Cape students gear up for solar challenge
Cape Town - The Cape Peninsula University of Technology has unveiled its solar-powered vehicle, designed by the institution’s engineering faculty, to take part in the Sasol Solar Challenge 2018.
The presentation of the CPUT Solar Flyer by the institution’s Mechanical Engineering and Mechatronics Department at the Bellville campus was attended by students, lecturers and pupils from Portland High in Mitchells Plain. The team comprises students from the mechanical engineering and mechatronics departments at the Bellville campus.
The Solar Flyer is made of aluminium, covered in polyfibre. The solar array is made up of accessible panels and the hub motors are imported kits mounted in the rims of the wheels with hydraulic disc brakes. It was built in just three months at the TIA Adaptronics AMTL research unit’s workshop, and will compete with nine other vehicles designed by institutions from around the world.
The Mechanical Engineering Department’s Professor Graeme Oliver said the students had to find their own solutions and work with different personalities.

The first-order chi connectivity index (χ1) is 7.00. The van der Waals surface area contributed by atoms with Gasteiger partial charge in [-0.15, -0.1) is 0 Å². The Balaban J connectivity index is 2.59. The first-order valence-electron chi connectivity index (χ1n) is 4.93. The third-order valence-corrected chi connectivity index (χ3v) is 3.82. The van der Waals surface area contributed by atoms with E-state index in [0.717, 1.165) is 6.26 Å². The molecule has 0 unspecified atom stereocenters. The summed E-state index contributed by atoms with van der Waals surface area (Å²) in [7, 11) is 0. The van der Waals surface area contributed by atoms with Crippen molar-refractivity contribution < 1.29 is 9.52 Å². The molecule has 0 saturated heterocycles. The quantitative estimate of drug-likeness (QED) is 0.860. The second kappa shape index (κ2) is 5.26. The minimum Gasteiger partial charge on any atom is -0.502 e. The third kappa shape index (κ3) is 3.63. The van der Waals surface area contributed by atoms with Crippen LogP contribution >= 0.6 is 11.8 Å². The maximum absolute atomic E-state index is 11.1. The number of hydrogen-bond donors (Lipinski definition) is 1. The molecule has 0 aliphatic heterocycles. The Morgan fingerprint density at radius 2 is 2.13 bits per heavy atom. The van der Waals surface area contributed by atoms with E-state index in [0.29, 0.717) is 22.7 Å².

“We involved the students as much as possible, though some decisions had to be made due to the time constraints," he said. "I learnt a lot through this project and the students gained practical experience which will be of great value going forward.”
Department lecturer Felicity Harris said the Sasol Solar Challenge was held every second year between Pretoria and Cape Town, teams from across the world designing and building solar-powered vehicles to drive across the country in an eight-day event. CPUT was the only university in the Western Cape participating, competing with teams from as far as Turkey and Poland.
The vehicle will also be used as a talking point to create awareness around studying engineering.